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5 Key takeaways from the TAA webinar, ‘5 Ways to Use Your Dissertation for Publications’

Janet Salmons, PhD, mined every element of her dissertation to launch a publishing strategy that has resulted in five books and numerous chapters and cases, articles and blog posts. She created a typology of five options for drawing from, building on, or applying student writing, which she shared in the May 18 TAA Webinar, “5 Ways to Use Your Dissertation for Publications”. Here are 5 key takeaways from the presentation:

  1. The publishing world is changing. Authors have many new options for publishing, such as self-publishing, electronic publishing, and open access journals, as well as their own blogs, websites, and social media.
  2. Authors should think about their career goals when deciding on their publishing options. The path they take may be different depending on whether they want a tenure track position; lecturer, instructor, or other faculty position; or want to work as a professional researcher, industry consultant, or freelancer. However, many of the same publishing options can apply to all of these career paths since academics and authors are increasingly expected to have a digital presence.
  3. The dissertation structure is similar to other publishing structures. This makes it easier to dissect the dissertation and mine it for other publications. The 5-chapter dissertation structure of introduction, literature review, methodology, results and discussion, mirrors the academic journal article structure, for example.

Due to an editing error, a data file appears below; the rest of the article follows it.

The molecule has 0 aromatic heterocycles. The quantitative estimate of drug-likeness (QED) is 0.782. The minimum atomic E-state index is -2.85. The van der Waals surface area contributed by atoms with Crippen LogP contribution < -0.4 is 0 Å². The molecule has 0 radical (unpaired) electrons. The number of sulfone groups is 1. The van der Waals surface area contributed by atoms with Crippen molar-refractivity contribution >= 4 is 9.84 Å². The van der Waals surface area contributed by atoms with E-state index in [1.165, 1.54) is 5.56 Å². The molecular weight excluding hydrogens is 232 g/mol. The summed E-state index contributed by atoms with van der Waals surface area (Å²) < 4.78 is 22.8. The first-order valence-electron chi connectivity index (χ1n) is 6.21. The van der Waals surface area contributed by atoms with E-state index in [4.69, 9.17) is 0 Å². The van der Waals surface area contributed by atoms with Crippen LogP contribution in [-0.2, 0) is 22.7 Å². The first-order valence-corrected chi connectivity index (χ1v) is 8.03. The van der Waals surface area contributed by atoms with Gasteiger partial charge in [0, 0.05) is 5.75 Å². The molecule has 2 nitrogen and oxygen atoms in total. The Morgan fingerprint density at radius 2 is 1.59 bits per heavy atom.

4. Look at the 5 chapters of your dissertation and determine the strengths in each of the sections. Each section has content that could be drawn from or built upon to create separate publications. “Typically, people tend to think about publishing the results of their study, but I encourage you to really look at each chapter and try to see what strengths you really have to work with,” said Salmons.
  5. There are 5 options for developing your publication strategy according to Salmons’ typology: Extract, condense, expand, adapt, and/or apply. Extract – pull out one piece from the dissertation and develop an essay, article or chapter on that piece. Condense – shrink a piece down to fit the length parameters of an article or chapter by drawing essential concepts from each chapter of the dissertation. Expand – Update your search or add new exemplars, cases, tips or suggestions. Adapt – Take a new look at or develop a new analysis of the findings, or reach out to a new audience for your findings. Apply – Identify practical uses for your findings, such as guidelines, a manual, or set of instructions.

Watch the full webinar in TAA’s library of Presentations on Demand. Free for members!

Keep the conversation going!

Join a discussion with Janet in the Textbook Writing & Publishing Circle in TAA’s online member community, CONNECT. Share your challenges and obstacles as you develop a publication strategy for your dissertation. What are you struggling with right now?